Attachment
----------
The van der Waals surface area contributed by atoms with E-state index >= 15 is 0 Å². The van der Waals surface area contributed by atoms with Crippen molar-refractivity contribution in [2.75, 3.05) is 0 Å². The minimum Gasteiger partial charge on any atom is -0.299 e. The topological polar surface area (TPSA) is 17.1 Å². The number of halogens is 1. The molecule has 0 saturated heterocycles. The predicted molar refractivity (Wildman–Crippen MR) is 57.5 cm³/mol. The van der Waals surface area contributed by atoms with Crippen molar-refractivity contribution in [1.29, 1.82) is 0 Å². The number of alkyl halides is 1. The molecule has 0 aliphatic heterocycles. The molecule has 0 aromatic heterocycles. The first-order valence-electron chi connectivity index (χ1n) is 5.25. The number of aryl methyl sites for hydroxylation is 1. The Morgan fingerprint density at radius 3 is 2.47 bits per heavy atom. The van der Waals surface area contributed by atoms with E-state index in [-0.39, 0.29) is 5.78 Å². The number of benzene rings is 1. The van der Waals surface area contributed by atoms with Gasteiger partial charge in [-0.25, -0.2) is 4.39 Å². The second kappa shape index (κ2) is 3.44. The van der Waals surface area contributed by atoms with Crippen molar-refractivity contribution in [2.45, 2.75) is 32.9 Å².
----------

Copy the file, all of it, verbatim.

The van der Waals surface area contributed by atoms with E-state index >= 15 is 0 Å². The van der Waals surface area contributed by atoms with Crippen molar-refractivity contribution in [2.75, 3.05) is 0 Å². The minimum Gasteiger partial charge on any atom is -0.299 e. The topological polar surface area (TPSA) is 17.1 Å². The number of halogens is 1. The molecule has 0 saturated heterocycles. The predicted molar refractivity (Wildman–Crippen MR) is 57.5 cm³/mol. The van der Waals surface area contributed by atoms with Crippen molar-refractivity contribution in [1.29, 1.82) is 0 Å². The number of alkyl halides is 1. The molecule has 0 aliphatic heterocycles. The molecule has 0 aromatic heterocycles. The first-order valence-electron chi connectivity index (χ1n) is 5.25. The number of aryl methyl sites for hydroxylation is 1. The Morgan fingerprint density at radius 3 is 2.47 bits per heavy atom. The van der Waals surface area contributed by atoms with E-state index in [-0.39, 0.29) is 5.78 Å². The number of benzene rings is 1. The van der Waals surface area contributed by atoms with Gasteiger partial charge in [-0.25, -0.2) is 4.39 Å². The second kappa shape index (κ2) is 3.44. The van der Waals surface area contributed by atoms with Crippen molar-refractivity contribution in [2.45, 2.75) is 32.9 Å².